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Vein Ablation for Varicose Veins

An Easier Solution to Varicose Veins

Do you have pain, swelling, and varicose veins in your legs? You're not alone: About 40 percent of all women and 25 percent of all men suffer from varicose veins.

Until now, solving the problem of varicose veins meant surgically removing, or stripping, the vein-a painful procedure with a lengthy recovery. Today, patients at Lowell General Hospital are finding relief easier than ever with laser vein ablation — a simple, minimally invasive alternative to surgery that gets you back to normal activity within a day, and without scars.

What are Varicose Veins?

Healthy leg veins contain valves that work against gravity, opening and closing to return blood from the legs back to the heart to be oxygenated. Varicose veins develop when the valves that keep blood flowing in superficial-close to the skin-veins become damaged or diseased. The damage can result from a number of factors, including age, heredity, prolonged standing, obesity, and trauma.

"As a result, valves do not close properly and fluid collects in the veins, causing them to enlarge and become varicose," according to Paul Gryzenia, MD, one of several interventional radiologists at LGH. "In addition to being unsightly, the veins can cause pain and discomfort and can make it very difficult to stand for more than brief periods. And if left untreated, varicose veins may lead to serious medical issues."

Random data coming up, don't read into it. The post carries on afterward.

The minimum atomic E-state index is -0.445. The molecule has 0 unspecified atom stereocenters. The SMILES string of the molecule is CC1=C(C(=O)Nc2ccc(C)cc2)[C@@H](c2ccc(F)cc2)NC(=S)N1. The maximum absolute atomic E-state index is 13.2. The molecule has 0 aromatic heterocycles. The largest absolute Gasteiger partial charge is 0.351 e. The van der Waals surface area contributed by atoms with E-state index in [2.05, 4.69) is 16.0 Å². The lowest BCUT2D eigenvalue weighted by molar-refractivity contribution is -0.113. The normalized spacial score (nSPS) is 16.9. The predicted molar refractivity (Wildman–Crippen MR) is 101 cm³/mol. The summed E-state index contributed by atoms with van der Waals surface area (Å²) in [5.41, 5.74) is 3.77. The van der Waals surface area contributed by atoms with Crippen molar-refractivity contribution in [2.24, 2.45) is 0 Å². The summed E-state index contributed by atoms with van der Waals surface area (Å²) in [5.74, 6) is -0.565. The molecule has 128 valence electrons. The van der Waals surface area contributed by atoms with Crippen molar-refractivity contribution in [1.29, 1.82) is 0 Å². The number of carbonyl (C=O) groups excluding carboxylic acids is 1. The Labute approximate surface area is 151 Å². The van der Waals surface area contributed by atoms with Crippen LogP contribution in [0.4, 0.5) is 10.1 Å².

How Can You Get Relief?

In the past, the only option for varicose veins was surgery, requiring incisions in the groin and calf so the vein could be pulled out of the leg. The surgery typically left patients with two major incisions, as well as pain, swelling, and complications that kept them out of action for three weeks. With vein ablation, patients are essentially back to work and life the next day.

The procedure is performed in the Radiology Department by the interventional radiology team. Interventional radiologists have additional specialized training in doing diagnostic and therapeutic procedures using imaging guidance. They work with specially trained nurses and radiologic technologists as a coordinated team. Using ultrasound, the Lowell General interventional radiology team positions a thin catheter into the diseased vein through a tiny puncture in the skin. A stream of energy, generated by either a laser or radiofrequency (RF), is sent through the catheter, causing damage to the internal vein wall. As the catheter is withdrawn, the vein shrinks and closes. Once the diseased vein is closed, blood is rerouted to other healthy veins.

"We eliminate the diseased vein so that other healthy veins can take over," said Jonas Berman, M.D., Chief of Radiology. "The interventional radiologists at Lowell General Hospital have performed over 300 of these procedures with a 95 percent success rate."

Lisa Govoni, RN, a busy critical care nurse who needs to be on her feet much of her day, had been having difficulty standing for even a few minutes without pain and swelling in both of her legs.

"I was really amazed by this procedure," she said. "It was so quick and I had relief from my symptoms right away. And on top of that, I feel a lot more comfortable wearing shorts and skirts again."

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For more information about the treatments we offer, visit The Lowell General Hospital Vein Center.

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